1. ^ According to Ian Lustick the area consisted of 71 km2 (27 sq mi)[3]


  1. ^ Jerusalem Municipality - Kafr Aqab Neighborhood Link
  2. ^ Palmer, 1881, p. 297
  3. ^ Lustick 1997, pp. 35, 37.
  4. ^ Holzman-Gazit, Yifat (2016). Land Expropriation in Israel: Law, Culture and Society. Routledge. ISBN 978-1-317-10836-8.
  5. ^ Schmidt, Yvonne (2008). Foundations of Civil and Political Rights in Israel and the Occupied Territories. GRIN Verlag. ISBN 978-3-638-94450-2.
  6. ^ Eyal Benvenisti (23 February 2012). The International Law of Occupation. OUP Oxford. pp. 205–. ISBN 978-0-19-958889-3.
  7. ^ Kafr 'Aqab village profile, ARIJ, p. 4
  8. ^ Conder and Kitchener, 1883, SWP III, p. 11
  9. ^ de Roziére, 1849, p. 30: Cafareab, p. 262: Keffreca. Both cited in Röhricht, 1893, RRH, pp. 16-17, No 74
  10. ^ Hütteroth and Abdulfattah, 1977, p. 118
  11. ^ Robinson and Smith, 1841, vol 2, p. 315
  12. ^ Robinson and Smith, 1841, vol 3, Appendix 2, p. 122
  13. ^ Socin, 1879, p. 156 It was also noted as part of the el-kuds district
  14. ^ Hartmann, 1883, p. 127, also noted 15 houses
  15. ^ Conder and Kitchener, 1883, SWP III, p. 10
  16. ^ Schick, 1896, p. 121
  17. ^ Barron, 1923, Table VII, Sub-district of Jerusalem, p. 14
  18. ^ Mills, 1932, p. 37
  19. ^ Government of Palestine, Department of Statistics, 1945, p. 25
  20. ^ Government of Palestine, Department of Statistics. Village Statistics, April, 1945. Quoted in Hadawi, 1970, p. 57
  21. ^ Government of Palestine, Department of Statistics. Village Statistics, April, 1945. Quoted in Hadawi, 1970, p. 103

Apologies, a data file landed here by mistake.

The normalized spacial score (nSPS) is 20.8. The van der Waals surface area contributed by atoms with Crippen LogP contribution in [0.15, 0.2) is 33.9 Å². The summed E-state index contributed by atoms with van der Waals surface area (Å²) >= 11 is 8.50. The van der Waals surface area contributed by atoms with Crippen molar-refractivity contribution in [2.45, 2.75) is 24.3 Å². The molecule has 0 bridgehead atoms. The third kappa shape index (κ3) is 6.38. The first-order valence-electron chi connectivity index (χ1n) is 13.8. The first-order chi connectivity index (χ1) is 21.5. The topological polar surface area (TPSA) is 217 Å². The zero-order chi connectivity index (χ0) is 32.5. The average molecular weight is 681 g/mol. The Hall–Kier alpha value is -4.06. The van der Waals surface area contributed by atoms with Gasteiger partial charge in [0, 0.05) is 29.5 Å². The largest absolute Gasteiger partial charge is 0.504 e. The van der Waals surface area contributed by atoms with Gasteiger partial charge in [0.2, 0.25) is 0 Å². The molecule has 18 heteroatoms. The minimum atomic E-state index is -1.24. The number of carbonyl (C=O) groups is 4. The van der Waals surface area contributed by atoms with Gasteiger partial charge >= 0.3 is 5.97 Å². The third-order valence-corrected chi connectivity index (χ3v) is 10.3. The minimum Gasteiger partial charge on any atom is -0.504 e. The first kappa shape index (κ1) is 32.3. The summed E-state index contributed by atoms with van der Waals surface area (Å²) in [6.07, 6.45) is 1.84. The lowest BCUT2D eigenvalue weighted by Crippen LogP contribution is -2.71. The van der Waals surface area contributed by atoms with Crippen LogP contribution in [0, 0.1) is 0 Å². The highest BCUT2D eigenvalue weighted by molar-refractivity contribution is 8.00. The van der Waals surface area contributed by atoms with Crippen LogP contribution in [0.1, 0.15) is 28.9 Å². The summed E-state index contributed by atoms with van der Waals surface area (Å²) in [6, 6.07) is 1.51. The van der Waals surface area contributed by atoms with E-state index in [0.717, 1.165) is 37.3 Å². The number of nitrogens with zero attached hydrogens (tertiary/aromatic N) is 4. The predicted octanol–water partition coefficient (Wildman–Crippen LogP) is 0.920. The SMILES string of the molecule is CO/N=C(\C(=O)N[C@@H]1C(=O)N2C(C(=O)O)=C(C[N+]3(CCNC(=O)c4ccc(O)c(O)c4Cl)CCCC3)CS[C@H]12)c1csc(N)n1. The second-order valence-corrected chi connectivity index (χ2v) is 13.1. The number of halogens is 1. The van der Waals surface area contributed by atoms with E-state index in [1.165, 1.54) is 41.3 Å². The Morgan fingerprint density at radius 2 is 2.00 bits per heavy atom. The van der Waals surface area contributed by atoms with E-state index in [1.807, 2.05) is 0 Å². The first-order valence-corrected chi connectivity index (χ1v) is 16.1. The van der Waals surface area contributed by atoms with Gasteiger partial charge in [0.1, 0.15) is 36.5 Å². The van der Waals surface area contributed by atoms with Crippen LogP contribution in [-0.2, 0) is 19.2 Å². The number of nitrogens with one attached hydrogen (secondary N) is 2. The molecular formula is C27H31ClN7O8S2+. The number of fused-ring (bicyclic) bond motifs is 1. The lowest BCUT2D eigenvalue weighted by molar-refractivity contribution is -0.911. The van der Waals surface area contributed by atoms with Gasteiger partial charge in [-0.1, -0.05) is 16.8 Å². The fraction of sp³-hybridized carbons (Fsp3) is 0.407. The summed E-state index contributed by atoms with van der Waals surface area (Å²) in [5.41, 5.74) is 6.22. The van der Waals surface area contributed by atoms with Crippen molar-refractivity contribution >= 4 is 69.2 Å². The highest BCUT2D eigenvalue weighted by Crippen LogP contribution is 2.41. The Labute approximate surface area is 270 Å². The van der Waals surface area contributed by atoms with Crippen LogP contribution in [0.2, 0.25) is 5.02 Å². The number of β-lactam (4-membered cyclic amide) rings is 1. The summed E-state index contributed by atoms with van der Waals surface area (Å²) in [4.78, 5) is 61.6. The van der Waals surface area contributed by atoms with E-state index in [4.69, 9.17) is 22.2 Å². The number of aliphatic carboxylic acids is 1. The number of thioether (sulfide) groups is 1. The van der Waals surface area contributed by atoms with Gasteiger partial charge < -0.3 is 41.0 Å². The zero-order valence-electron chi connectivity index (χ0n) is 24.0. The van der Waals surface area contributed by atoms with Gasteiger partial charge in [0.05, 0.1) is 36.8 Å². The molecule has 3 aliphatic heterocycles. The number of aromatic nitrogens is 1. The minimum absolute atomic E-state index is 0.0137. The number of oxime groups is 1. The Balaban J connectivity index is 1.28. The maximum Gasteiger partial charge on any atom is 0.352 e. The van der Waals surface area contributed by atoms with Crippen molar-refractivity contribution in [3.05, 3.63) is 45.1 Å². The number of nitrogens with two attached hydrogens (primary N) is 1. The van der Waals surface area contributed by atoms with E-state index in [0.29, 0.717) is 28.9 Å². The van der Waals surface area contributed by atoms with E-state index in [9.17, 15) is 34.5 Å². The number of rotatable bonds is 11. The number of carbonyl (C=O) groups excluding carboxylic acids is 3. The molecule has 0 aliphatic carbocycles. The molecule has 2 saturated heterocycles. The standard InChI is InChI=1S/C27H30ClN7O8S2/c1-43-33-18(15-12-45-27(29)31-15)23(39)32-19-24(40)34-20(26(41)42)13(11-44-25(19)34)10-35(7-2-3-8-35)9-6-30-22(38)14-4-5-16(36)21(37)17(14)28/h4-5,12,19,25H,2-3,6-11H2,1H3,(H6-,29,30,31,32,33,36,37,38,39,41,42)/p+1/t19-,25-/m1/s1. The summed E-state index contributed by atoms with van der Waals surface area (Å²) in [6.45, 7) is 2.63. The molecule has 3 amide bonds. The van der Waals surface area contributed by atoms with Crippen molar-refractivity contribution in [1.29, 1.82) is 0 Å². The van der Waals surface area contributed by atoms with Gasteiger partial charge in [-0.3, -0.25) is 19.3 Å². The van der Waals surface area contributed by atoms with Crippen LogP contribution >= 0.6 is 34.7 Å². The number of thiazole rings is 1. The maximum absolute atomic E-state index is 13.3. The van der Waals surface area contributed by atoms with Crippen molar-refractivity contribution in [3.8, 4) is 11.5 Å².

22. ^ Government of Palestine, Department of Statistics. Village Statistics, April, 1945. Quoted in Hadawi, 1970, p. 153
  23. ^ Government of Jordan, Department of Statistics, 1964, p. 24 It was further noted (note 2) that it was governed by a mukhtar.
  24. ^ Perlmann, Joel (November 2011 – February 2012). "The 1967 Census of the West Bank and Gaza Strip: A Digitized Version" (PDF). Levy Economics Institute. Retrieved 24 January 2018.
  25. ^ Kafr 'Aqab village profile, ARIJ, p. 15
  26. ^ Projected Mid -Year Population for Jerusalem Governorate by Locality 2004- 2006 Archived 2012-02-07 at the Wayback Machine Palestinian Central Bureau of Statistics.
  27. ^ West Bank Healthcare Archived 2006-03-13 at the Library of Congress Web Archives
  28. ^ a b Palestinians back caliphate over politics, The Telegraph
  29. ^ Israeli, Palestinian boys soccer tournament exposes reality of Jerusalem life, Haaretz
  30. ^ "Israel Planning Jewish Neighborhood on Land Trump Slated for Palestinians". Haaretz. February 18, 2020. Archived from the original on February 18, 2020. Retrieved April 7, 2020.


External links